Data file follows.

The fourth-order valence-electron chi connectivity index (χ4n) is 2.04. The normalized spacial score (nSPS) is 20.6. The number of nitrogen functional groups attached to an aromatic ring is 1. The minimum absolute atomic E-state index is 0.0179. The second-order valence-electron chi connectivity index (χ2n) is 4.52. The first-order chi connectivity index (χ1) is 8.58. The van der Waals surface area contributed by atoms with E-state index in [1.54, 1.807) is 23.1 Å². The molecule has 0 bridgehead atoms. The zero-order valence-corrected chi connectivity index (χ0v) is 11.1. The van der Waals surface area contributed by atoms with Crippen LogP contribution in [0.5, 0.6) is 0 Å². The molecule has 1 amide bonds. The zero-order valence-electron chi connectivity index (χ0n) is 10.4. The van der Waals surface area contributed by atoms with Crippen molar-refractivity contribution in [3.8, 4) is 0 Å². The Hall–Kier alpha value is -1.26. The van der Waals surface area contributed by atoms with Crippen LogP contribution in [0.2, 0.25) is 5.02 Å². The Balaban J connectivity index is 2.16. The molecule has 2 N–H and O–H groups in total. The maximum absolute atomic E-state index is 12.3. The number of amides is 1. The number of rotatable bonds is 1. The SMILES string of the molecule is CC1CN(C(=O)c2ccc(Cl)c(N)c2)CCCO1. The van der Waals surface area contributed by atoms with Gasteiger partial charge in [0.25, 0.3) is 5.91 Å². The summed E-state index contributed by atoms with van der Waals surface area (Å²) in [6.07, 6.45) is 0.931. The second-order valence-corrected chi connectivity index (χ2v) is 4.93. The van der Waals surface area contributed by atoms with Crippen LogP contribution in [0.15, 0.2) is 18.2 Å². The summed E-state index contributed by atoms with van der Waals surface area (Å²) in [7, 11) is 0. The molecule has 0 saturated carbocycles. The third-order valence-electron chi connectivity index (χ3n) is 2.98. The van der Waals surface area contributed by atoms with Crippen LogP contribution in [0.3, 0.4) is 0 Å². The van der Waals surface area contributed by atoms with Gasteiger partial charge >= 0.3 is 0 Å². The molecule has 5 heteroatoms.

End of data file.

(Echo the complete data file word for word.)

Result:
The fourth-order valence-electron chi connectivity index (χ4n) is 2.04. The normalized spacial score (nSPS) is 20.6. The number of nitrogen functional groups attached to an aromatic ring is 1. The minimum absolute atomic E-state index is 0.0179. The second-order valence-electron chi connectivity index (χ2n) is 4.52. The first-order chi connectivity index (χ1) is 8.58. The van der Waals surface area contributed by atoms with E-state index in [1.54, 1.807) is 23.1 Å². The molecule has 0 bridgehead atoms. The zero-order valence-corrected chi connectivity index (χ0v) is 11.1. The van der Waals surface area contributed by atoms with Crippen LogP contribution in [0.5, 0.6) is 0 Å². The molecule has 1 amide bonds. The zero-order valence-electron chi connectivity index (χ0n) is 10.4. The van der Waals surface area contributed by atoms with Crippen molar-refractivity contribution in [3.8, 4) is 0 Å². The Hall–Kier alpha value is -1.26. The van der Waals surface area contributed by atoms with Crippen LogP contribution in [0.2, 0.25) is 5.02 Å². The Balaban J connectivity index is 2.16. The molecule has 2 N–H and O–H groups in total. The maximum absolute atomic E-state index is 12.3. The number of amides is 1. The number of rotatable bonds is 1. The SMILES string of the molecule is CC1CN(C(=O)c2ccc(Cl)c(N)c2)CCCO1. The van der Waals surface area contributed by atoms with Gasteiger partial charge in [0.25, 0.3) is 5.91 Å². The summed E-state index contributed by atoms with van der Waals surface area (Å²) in [6.07, 6.45) is 0.931. The second-order valence-corrected chi connectivity index (χ2v) is 4.93. The van der Waals surface area contributed by atoms with Crippen LogP contribution in [0.15, 0.2) is 18.2 Å². The summed E-state index contributed by atoms with van der Waals surface area (Å²) in [7, 11) is 0. The molecule has 0 saturated carbocycles. The third-order valence-electron chi connectivity index (χ3n) is 2.98. The van der Waals surface area contributed by atoms with Crippen LogP contribution in [0.3, 0.4) is 0 Å². The van der Waals surface area contributed by atoms with Gasteiger partial charge >= 0.3 is 0 Å². The molecule has 5 heteroatoms.